Continuing Professional Development

The provision of eyecare services in the UK is strictly regulated by law. From entry into the profession by degree and professional certification eyecare specialists using the protected title of Optometrist or Ophthalmic Optician are registered with the General Optical Council, a government regulatory body.

For retention on the lists they must provide evidence of continuous education and training as well as adherence to the expected codes of practice.

The College of Optometrists, the examining body for the UK also provides a Code of Ethics which is accepted as one of the peer views within the profession. The government makes a financial contribution to each professional working within the General Ophthalmic Services within the community to offset the significant costs of individual training.

Very much the same process of continuous training also occurs within the dispensing optics profession although the cost is borne individually by each professional.

Increased requirements are put upon those providing and fitting contact lenses.

Most optometrists are contracted by your local Primary Care Trust (PCT) AND IN THE FUTURE COMBINED WITHIN  Integrated Care Networks  (ICS) under National and Local Guidelines to provide a “best practice” standard of care within the NHS provision.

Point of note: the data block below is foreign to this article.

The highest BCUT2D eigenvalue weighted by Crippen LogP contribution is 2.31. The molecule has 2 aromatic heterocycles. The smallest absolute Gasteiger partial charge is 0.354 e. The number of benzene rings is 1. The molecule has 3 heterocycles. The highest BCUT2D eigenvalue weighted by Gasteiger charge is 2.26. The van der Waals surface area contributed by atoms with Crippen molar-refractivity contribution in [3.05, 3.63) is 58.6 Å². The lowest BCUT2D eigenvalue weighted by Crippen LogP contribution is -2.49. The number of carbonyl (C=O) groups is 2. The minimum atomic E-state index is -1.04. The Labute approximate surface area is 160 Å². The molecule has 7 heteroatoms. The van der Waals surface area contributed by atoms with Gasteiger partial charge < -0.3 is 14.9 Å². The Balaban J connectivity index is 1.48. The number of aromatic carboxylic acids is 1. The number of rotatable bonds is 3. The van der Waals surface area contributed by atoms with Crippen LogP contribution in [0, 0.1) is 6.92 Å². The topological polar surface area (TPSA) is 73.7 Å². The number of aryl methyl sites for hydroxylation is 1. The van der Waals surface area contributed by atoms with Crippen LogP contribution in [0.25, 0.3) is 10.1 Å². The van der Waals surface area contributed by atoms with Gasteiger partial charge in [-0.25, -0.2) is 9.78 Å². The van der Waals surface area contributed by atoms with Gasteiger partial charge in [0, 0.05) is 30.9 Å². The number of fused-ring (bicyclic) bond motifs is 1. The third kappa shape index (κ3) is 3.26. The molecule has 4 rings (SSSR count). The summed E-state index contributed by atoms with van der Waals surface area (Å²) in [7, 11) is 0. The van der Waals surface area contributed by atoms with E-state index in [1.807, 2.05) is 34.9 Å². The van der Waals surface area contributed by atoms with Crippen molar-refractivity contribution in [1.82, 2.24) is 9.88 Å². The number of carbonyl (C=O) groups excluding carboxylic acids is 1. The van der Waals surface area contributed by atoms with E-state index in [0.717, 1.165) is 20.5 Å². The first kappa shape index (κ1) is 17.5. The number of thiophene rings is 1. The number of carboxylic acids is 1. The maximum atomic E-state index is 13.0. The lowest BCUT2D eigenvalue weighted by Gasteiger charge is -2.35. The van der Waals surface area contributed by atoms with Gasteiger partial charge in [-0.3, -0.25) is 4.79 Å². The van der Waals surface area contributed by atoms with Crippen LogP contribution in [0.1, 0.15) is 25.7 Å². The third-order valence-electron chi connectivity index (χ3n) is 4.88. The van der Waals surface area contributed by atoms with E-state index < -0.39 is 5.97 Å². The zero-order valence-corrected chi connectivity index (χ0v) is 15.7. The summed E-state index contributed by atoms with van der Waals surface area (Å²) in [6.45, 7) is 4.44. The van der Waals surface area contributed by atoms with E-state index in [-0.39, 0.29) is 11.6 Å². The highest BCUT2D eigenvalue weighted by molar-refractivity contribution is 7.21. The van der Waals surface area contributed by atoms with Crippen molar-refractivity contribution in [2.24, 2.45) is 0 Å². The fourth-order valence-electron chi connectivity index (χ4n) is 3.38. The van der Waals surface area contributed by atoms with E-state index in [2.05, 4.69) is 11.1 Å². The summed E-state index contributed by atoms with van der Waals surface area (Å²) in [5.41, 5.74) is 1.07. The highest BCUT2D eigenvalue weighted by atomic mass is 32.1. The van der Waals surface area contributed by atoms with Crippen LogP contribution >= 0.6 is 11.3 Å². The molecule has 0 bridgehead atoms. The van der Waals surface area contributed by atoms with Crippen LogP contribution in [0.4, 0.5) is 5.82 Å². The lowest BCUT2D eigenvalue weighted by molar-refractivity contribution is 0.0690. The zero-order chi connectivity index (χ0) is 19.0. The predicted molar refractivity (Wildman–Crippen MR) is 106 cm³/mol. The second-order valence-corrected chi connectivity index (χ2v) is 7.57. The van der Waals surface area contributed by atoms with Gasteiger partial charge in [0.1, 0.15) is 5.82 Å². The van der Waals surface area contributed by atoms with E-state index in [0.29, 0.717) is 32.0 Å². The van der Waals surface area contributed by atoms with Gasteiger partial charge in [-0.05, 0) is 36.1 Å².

As a safety net there are disciplinary and fitness to practice procedures for reprimanding poor quality work both within the GOC and the College. Optics in the UK was one of the first professions to implement a robust plan to ensure patients receive a safe standard of treatment and advice.

If you believe you have a complaint after receiving treatment or products there a number of routes open to you for redress.

Complaints initiated from over 17.5 million sight tests a year total a tiny fraction, but are none the less treated seriously. Normally problems arise from a misunderstanding or poor communications or perhaps the poor handling of a product complaint. In almost every case these are solved by going back to the original provider or senior manager. If this proves too difficult the profession provides an independent ombudsman service to mediate on your behalf with a high rate of success. It is called the Optical Consumer Complaints Service (OCCS) and you will find the contact details in our useful links page.

If there are in their opinion more serious professional misconduct issues the OCCS will refer these to the General Optical Council. The same is true of any complaints received by the College of Optometrists. You can report such serious claims directly to the GOC. We would repeat that the normal response by a professional individual or company is to redress the situation as soon as possible so this should be your first port of call.